Fight Club (1999)
Fight Club is a movie that will kick you in your teeth. It’s the adaptation of a sort of anarchist handbook by David Fincher, the man who gave us the grisly masterpiece Se7en. Fincher’s latest re-teaming with Brad Pitt is a disturbingly gritty tale of politics and violence.
Ed Norton plays our un-billed narrator through the harrowing tale of fascist propaganda and anti-social behavior. Norton dwells in a world of cubicles and consumerism. He meets Brad Pitt’s Tyler Durden on a flight and the two instantly connect. Norton moves in with Pitt into something resembling the Munster’s house once his own apartment has exploded. Pitt and Norton find the therapeutic realization through fighting. These fights grow larger and build up into clubs where all the guys are fighting to get in to get their head slammed on concrete. These clubs start turning into neo-fascist soldiers of fortune as they try to ambitiously grow and destroy the reality of consumerism. It kind of spins out from there and never returns back.
David Fincher’s direction is ultra slick and highly stylized. He is one of the most lavish and intriguing visual artists of this decade. He really knows how to pump out excitement and vivid hypnotism from striking images and tones strewn apart every inch of letter-boxed form. Norton has the same commanding presence and magnetic performance that he flashed so brilliantly in last year’s American History X. Norton is the one that runs the emotional gambit and shows just how it should be done. Brad Pitt takes on a role none have seen (Does anyone remember Pitt splicing porn images into children’s films with Legends of the Fall?) and once again proves there’s a calculating and superb actor behind the pretty face. Helena Bonham Carter goes leaping against type to play the bumbling Goth love interest with such charm and humor. And Meat Loaf will really surprise as a pathetic breast enhanced friend to Norton.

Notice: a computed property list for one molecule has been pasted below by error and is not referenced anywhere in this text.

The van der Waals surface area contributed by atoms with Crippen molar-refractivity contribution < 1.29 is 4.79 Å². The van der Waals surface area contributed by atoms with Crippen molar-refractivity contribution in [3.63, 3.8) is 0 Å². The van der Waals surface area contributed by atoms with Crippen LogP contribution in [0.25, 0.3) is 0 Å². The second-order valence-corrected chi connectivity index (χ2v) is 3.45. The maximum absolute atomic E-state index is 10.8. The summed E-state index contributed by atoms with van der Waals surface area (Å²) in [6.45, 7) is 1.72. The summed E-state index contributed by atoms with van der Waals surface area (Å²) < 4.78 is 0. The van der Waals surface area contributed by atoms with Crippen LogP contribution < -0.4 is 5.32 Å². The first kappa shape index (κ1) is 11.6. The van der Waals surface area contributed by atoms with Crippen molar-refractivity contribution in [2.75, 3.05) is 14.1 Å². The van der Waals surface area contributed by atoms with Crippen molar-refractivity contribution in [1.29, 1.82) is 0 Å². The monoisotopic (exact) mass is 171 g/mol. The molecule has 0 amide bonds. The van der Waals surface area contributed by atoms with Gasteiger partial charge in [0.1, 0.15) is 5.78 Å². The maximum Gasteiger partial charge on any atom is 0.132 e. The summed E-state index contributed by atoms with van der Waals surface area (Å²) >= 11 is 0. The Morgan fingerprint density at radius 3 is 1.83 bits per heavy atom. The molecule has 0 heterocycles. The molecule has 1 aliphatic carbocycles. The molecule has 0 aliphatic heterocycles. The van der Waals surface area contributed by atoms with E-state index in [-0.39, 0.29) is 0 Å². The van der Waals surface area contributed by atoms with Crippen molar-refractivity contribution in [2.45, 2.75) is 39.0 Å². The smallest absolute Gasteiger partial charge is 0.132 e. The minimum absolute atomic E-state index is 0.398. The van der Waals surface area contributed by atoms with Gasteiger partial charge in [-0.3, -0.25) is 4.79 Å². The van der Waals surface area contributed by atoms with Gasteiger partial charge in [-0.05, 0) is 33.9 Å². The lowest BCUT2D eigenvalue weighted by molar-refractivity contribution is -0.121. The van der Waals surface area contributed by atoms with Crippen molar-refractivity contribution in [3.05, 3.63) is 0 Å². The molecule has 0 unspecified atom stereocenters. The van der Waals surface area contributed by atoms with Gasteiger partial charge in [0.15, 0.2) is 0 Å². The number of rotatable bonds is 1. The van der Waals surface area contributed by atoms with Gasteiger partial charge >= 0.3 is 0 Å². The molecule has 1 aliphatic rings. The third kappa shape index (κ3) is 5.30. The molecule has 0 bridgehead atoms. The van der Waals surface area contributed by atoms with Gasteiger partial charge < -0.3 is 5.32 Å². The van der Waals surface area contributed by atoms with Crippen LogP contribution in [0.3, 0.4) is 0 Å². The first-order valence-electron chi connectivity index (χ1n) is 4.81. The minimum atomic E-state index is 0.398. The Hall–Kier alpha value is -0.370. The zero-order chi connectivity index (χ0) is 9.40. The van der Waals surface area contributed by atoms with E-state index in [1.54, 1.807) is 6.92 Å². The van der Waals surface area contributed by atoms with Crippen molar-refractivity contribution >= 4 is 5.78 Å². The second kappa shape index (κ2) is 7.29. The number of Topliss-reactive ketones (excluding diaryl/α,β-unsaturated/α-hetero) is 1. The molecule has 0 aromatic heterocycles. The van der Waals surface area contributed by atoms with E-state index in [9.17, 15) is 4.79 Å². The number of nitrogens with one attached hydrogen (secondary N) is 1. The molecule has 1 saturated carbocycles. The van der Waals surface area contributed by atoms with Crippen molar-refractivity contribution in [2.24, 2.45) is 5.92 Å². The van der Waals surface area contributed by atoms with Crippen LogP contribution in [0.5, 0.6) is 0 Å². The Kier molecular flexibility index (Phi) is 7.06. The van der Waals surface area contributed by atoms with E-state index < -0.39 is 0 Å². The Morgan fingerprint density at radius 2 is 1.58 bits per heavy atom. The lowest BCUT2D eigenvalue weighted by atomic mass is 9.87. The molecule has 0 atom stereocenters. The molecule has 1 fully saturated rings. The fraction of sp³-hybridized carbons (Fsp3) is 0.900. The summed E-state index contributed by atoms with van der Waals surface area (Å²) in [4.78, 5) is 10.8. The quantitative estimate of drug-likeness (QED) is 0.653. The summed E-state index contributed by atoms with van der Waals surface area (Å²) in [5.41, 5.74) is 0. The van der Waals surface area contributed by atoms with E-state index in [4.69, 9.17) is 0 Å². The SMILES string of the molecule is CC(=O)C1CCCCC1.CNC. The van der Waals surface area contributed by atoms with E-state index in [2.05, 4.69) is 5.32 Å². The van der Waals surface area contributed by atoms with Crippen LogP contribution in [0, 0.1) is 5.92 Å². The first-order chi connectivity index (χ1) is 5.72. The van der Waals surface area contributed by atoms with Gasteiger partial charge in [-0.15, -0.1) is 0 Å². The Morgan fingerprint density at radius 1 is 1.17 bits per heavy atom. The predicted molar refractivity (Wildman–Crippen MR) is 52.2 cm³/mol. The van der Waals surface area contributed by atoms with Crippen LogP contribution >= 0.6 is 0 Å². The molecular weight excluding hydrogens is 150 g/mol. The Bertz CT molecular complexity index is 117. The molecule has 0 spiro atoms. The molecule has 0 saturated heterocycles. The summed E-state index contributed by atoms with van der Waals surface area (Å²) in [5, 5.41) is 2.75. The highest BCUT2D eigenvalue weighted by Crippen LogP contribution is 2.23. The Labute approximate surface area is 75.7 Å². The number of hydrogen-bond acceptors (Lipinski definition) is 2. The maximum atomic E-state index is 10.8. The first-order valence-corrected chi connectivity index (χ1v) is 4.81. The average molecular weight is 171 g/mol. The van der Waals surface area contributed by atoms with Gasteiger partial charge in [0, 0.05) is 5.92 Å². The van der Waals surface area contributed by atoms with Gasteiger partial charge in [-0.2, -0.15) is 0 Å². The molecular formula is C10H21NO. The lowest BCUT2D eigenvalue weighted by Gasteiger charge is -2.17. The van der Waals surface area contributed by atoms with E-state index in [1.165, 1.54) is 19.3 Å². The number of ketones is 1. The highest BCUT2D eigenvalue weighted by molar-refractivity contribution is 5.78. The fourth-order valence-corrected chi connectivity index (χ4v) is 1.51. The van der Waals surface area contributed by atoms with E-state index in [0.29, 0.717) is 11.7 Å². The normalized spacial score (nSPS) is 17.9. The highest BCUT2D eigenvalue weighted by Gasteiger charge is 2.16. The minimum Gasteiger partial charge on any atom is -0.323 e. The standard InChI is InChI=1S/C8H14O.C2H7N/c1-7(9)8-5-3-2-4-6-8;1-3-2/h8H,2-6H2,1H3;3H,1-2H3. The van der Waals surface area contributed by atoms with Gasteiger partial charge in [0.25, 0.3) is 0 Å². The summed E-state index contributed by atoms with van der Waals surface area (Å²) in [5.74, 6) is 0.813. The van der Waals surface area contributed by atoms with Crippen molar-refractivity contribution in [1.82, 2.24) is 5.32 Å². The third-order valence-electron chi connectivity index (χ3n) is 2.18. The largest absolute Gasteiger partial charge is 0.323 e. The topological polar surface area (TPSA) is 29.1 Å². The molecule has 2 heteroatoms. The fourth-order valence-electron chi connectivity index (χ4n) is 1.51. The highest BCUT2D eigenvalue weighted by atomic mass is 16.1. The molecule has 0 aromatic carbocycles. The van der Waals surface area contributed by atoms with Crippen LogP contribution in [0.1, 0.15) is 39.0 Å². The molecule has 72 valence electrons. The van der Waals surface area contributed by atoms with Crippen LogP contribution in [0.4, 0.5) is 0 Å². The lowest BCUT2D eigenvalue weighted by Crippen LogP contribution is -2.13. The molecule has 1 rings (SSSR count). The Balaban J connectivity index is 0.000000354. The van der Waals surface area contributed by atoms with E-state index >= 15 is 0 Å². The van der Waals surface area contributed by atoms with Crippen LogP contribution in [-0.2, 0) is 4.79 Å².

Fight Club speaks to a world where men feel they have been robbed of what has historically defined them; a world with Oprah, The English Patient, and self-help groups telling them to cry, be kind, rewind. All of the social consciousness has made some men feel less like their upright ancestors. So Fight Club‘s proposition is that to freely express your emotions you need to either be pummeled into ground round or be the one doing the pummeling. The notion is a tad laughable. Fight Club is a flick with so much on its mind to say that it brisks from topic to topic sometimes not dwelling as much as it could. The twist ending is unnecessary and is something that truly comes out from left field.
Fight Club has been criticized for its promotion of violence, but if anyone actually sees the film the violence is gruesomely repellent. No kid is going to walk out of this and think it would be cool to start a Fight Club in their local suburb. The movie is an interesting mirror to our always-on-the brink commercial society, and its push toward a kinder gentler civilization and its effects on the male psyche. Despite some oddities at the end and some fascistic rhetoric, Fight Club is an exciting blend of suspense, action, and dark humor. Go ahead and break the first rule of Fight Club – tell your friends about the adrenaline kick this movie is.
Nate’s Grade: A
This movie also revisited and analyzed in the article, “1999: The Greatest Year in Film? A Review Re-View.”
Posted on September 3, 1999, in 1999 Movies, Review Re-View and tagged book, brad pitt, comedy, dark, david fincher, edward norton, helena bonham carter, jared leto, meat loaf, politics, quirky, satire, thriller. Bookmark the permalink. Leave a comment.
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